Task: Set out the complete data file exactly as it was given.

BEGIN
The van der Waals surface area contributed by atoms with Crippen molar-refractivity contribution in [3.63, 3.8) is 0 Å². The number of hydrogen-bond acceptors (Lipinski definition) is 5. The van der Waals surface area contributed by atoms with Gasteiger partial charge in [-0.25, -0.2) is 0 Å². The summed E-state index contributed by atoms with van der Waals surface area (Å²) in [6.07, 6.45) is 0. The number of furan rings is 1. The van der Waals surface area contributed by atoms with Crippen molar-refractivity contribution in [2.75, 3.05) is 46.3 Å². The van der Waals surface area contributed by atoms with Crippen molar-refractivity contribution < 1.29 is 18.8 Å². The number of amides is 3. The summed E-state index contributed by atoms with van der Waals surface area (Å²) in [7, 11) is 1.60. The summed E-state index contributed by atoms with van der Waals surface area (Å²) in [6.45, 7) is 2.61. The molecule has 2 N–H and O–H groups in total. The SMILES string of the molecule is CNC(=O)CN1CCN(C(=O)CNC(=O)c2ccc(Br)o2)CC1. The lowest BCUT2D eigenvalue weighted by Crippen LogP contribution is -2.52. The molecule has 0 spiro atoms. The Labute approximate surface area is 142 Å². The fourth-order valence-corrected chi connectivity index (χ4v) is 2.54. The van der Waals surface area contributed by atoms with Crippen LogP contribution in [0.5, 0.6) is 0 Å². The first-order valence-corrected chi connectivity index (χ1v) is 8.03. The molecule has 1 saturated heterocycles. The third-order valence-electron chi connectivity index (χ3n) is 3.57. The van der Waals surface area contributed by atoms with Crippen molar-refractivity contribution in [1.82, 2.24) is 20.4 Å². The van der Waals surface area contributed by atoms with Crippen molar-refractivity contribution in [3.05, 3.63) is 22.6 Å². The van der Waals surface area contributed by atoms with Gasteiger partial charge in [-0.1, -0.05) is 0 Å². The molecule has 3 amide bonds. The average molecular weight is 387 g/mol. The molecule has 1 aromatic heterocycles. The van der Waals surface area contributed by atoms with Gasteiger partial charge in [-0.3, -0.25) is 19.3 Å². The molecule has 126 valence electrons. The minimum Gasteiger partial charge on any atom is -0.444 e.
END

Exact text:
The van der Waals surface area contributed by atoms with Crippen molar-refractivity contribution in [3.63, 3.8) is 0 Å². The number of hydrogen-bond acceptors (Lipinski definition) is 5. The van der Waals surface area contributed by atoms with Gasteiger partial charge in [-0.25, -0.2) is 0 Å². The summed E-state index contributed by atoms with van der Waals surface area (Å²) in [6.07, 6.45) is 0. The number of furan rings is 1. The van der Waals surface area contributed by atoms with Crippen molar-refractivity contribution in [2.75, 3.05) is 46.3 Å². The van der Waals surface area contributed by atoms with Crippen molar-refractivity contribution < 1.29 is 18.8 Å². The number of amides is 3. The summed E-state index contributed by atoms with van der Waals surface area (Å²) in [7, 11) is 1.60. The summed E-state index contributed by atoms with van der Waals surface area (Å²) in [6.45, 7) is 2.61. The molecule has 2 N–H and O–H groups in total. The SMILES string of the molecule is CNC(=O)CN1CCN(C(=O)CNC(=O)c2ccc(Br)o2)CC1. The lowest BCUT2D eigenvalue weighted by Crippen LogP contribution is -2.52. The molecule has 0 spiro atoms. The Labute approximate surface area is 142 Å². The fourth-order valence-corrected chi connectivity index (χ4v) is 2.54. The van der Waals surface area contributed by atoms with Crippen LogP contribution in [0.5, 0.6) is 0 Å². The first-order valence-corrected chi connectivity index (χ1v) is 8.03. The molecule has 1 saturated heterocycles. The third-order valence-electron chi connectivity index (χ3n) is 3.57. The van der Waals surface area contributed by atoms with Crippen molar-refractivity contribution in [1.82, 2.24) is 20.4 Å². The van der Waals surface area contributed by atoms with Crippen molar-refractivity contribution in [3.05, 3.63) is 22.6 Å². The van der Waals surface area contributed by atoms with Gasteiger partial charge in [-0.1, -0.05) is 0 Å². The molecule has 3 amide bonds. The average molecular weight is 387 g/mol. The molecule has 1 aromatic heterocycles. The van der Waals surface area contributed by atoms with Gasteiger partial charge in [-0.3, -0.25) is 19.3 Å². The molecule has 126 valence electrons. The minimum Gasteiger partial charge on any atom is -0.444 e.